Sustainable sources of energy, which are pollution free and eco-friendly, are one of the crucial challenges in the future society of the world. A team of biologists and robotics from the IIT-Istituto Italiano di Tecnologia in Pontedera at Pisa, Italy made new discoveries on living plants that can help generate electricity.
The researchers said that the living plants are the source of ‘green power’ which is promising for electrical supplies in the future that ideally integrate in the natural environment and are accessible across the globe.
Through a single leaf, plants can generate over 150 volts, enough to power around 100 LED light bulbs at a time, according to the researchers. They also showed that a ‘hybrid tree’ composed of natural as well as artificial leaves can act as novel green electrical generator through the conversion of wind into electricity.
The team of researchers coordinated by Barbara Mazzolai is based at IIT’s Center for Micro-Bio Robotics (CMBR) in Pontedera and their objective is performing advanced research to develop nature-based innovative methodologies, new materials, and robotic technologies.
Such approaches can help develop technologies and robots that are more suitable for unstructured environments than the existing solutions. Barbara also coordinated ‘Plantoid’, an EU funded project in 2012, which developed the first plant robot. In an earlier research, the researchers studied plants and revealed that the leaves can produce electricity when touched by the wind or a distinct material.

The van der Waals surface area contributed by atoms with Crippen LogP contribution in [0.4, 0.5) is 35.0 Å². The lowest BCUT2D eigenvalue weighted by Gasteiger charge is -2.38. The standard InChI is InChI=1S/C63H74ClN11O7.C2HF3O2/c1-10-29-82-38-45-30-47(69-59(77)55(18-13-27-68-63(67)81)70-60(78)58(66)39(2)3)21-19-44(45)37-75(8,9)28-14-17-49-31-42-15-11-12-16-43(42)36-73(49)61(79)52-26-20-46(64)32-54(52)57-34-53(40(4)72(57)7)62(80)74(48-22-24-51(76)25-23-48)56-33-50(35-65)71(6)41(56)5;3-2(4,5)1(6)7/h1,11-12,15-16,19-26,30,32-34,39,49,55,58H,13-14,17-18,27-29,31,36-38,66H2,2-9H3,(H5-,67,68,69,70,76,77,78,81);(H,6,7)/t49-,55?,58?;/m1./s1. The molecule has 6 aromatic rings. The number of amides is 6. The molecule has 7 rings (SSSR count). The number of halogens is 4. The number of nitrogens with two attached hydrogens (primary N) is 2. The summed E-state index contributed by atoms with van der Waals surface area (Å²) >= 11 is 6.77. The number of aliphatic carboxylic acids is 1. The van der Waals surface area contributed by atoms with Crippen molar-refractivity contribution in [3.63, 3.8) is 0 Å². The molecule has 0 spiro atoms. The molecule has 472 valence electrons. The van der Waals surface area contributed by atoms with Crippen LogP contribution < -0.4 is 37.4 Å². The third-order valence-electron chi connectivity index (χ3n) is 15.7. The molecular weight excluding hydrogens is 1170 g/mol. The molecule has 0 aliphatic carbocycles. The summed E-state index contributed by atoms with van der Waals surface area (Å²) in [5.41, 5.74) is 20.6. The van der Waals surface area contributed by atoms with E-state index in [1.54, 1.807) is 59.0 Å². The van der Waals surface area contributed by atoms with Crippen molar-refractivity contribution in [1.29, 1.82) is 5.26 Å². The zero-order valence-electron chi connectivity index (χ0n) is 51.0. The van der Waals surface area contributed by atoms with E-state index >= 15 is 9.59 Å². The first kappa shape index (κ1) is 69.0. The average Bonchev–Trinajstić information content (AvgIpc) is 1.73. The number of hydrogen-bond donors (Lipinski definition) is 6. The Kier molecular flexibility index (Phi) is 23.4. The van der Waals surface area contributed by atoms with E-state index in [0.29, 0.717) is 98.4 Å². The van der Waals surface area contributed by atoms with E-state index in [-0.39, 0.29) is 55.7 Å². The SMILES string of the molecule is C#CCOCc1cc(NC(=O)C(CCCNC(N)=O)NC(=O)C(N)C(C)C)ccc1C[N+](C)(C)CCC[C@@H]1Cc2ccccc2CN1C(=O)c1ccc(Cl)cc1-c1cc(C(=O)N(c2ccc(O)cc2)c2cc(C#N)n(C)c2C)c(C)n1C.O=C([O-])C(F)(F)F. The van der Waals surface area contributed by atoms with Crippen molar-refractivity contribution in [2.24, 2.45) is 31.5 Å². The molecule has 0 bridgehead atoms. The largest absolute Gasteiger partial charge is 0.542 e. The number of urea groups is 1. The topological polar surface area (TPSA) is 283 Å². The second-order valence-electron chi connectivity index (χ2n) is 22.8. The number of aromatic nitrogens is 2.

Certain structures of the leaf have the ability to convert mechanical forces applied on the surface into electrical energy due to the specific composition naturally produced by most plant leaves. Because of a process known as contact electrification, the leaf is capable of gathering electric charges on its surface, the researchers said. The charges are then quickly transmitted into the inner plant tissue which is equivalent to ‘cable’ and sends the generated electricity to other parts of the plant. Therefore, by connecting a plug to the plant stem, the generated electricity can be harvested and used to power various electronic devices.
Findings of the study were detailed in a research paper and published in Advanced Functional Materials where the team described how such effects can be utilized to convert wind into electricity by plants.
For the study, the research team added artificial leaves to a Nerum oleander tree that came in contact with the natural leaves. When these leaves move due to the wind, the hybrid plant generates electricity. As the generation of electricity increases, more leaves are touched that can be easily increased by exploiting the entire surface of the foliage of a tree.
It is an initial study for an EU funded project ‘Growbot’ that Barbara will coordinate in 2019. The project aims to realize bio-inspired robots that use plant-like growing motions. These new robots will be then powered by the novel plant-derived source, showing that the plants may become one of the electrical supplies in the future.